Rheumatoid arthritis (RA), Conventional radiography (CR), Sharp/van der Heijde score (SHS), Simple Erosion Narrowing Score (SENS) , Joint space narrowing (JSN)
Conventional radiography (CR) has long been the standard for detection of joint damage in established rheumatoid arthritis (RA) . In addition to its role in the diagnosis of RA, the conventional radiography is used for monitoring the progression of the disease and the efficacy of treatment. There are numerous radiographic scoring methods in RA. Some give a global assessment for the entire patient, where as others assess individual joints . The most commonly used scoring methods are those devised by Larsen, Sharp and Sharp/van der Heijde (SHS) [3-5]. In 1971, Sharp proposed a scoring method for the radio grafies the radiographies of hands and wrists. A modification of this method which was done in 1985 is now considered the standard for the Sharp method. It provides separate scores for erosions (ER) and for Joint Space Narrowing (JSN) and considers 17 areas for ER and 18 areas for JSN in the hands and wrists  Ghenant modified the Sharp scoring method in 1998 and Kaye combined the methods described by Sharp and Genant .
In 1989 van der Heijde modified the method described by Sharp in 1985. This method is now called Sharp/van der Heijde scoring method (SHS) and is considered "a gold standard" for the assessment of the disease progression in RA. In addition to hands and wrists, it includes feet. SHS is a reference method used in majority of clinical trials and longitudinal observational studies. SHS collects information on ER and JSN and covers a sufficiently broad spectrum of joints to provide sensitivity to change in structural damage [5,6].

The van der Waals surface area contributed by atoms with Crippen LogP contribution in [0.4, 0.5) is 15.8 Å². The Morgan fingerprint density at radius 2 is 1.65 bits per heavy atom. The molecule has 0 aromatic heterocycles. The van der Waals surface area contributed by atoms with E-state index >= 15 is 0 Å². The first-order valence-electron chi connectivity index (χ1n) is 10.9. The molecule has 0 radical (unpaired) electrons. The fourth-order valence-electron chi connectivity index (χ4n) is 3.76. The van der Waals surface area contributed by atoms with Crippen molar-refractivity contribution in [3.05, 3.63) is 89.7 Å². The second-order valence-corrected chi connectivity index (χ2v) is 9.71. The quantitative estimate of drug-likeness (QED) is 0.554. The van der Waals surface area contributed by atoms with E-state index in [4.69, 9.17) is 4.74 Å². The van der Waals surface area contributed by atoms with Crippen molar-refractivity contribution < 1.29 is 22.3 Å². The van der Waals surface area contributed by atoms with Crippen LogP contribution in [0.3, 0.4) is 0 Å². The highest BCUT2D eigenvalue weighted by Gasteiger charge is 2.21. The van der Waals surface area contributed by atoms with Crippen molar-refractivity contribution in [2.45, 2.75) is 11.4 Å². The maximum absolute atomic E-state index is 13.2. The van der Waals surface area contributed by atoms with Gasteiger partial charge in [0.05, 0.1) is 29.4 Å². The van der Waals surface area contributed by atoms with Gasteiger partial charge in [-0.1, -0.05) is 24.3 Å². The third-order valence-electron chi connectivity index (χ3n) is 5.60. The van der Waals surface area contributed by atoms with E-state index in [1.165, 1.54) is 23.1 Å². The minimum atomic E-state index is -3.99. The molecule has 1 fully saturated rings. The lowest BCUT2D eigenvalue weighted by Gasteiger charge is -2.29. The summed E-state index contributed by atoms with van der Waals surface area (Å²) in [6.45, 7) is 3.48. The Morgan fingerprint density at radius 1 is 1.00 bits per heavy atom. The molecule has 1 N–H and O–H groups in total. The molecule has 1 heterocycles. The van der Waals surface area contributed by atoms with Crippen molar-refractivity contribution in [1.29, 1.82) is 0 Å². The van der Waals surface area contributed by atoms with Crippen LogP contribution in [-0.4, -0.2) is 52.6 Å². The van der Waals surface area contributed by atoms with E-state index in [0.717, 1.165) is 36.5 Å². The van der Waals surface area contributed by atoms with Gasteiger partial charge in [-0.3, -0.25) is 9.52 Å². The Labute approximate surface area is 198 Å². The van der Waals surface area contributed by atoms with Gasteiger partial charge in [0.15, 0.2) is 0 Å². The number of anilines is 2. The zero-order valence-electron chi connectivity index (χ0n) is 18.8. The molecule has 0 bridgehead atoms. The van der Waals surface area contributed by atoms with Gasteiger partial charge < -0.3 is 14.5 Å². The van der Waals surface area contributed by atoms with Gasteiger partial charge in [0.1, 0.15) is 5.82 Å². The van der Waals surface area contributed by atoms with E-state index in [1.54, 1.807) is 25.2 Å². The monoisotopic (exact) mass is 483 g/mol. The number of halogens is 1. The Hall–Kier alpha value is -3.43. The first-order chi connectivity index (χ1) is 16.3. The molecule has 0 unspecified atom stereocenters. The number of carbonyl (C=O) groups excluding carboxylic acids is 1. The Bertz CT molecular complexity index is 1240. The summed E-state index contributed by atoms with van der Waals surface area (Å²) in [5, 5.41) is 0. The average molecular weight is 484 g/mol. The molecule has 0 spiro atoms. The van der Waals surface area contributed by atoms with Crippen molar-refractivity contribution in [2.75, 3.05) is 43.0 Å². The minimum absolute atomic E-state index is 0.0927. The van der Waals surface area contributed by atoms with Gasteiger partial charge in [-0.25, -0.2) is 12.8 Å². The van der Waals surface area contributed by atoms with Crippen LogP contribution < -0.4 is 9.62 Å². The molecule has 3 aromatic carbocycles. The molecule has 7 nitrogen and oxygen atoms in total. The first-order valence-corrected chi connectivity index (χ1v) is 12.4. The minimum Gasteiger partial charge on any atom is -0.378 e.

An important disadvantage of these scoring methods is the fact that SHS require significant training and that scoring according to this method is very time consuming, making SHS difficult for clinical trials and routine clinical practice .
Simple Erosion Narrowing Score (SENS) assesses the same joints as the SHS method. It was derived from the SHS method in 1999, as an easier, quicker and quite reliable method for joint lesions scoring. In SENS, instead of grading, the number of joints with erosions and the number of joints with JSN are simply summed. SENS The measurement properties of SENS are good and comparable to SHS, which makes it suitable for use in clinical practice and in large clinical studies especially in the first few years of the disease .
The objective of the present work is to evaluate the SENS method, for the first time in Macedonia, in comparison with SHS in a group of patients with established RA, with a considerable variation in disease duration and severity. We also wanted to compare the agreement of SENS and SHS scores read by two readers, rheumatologist and an experienced radiologist.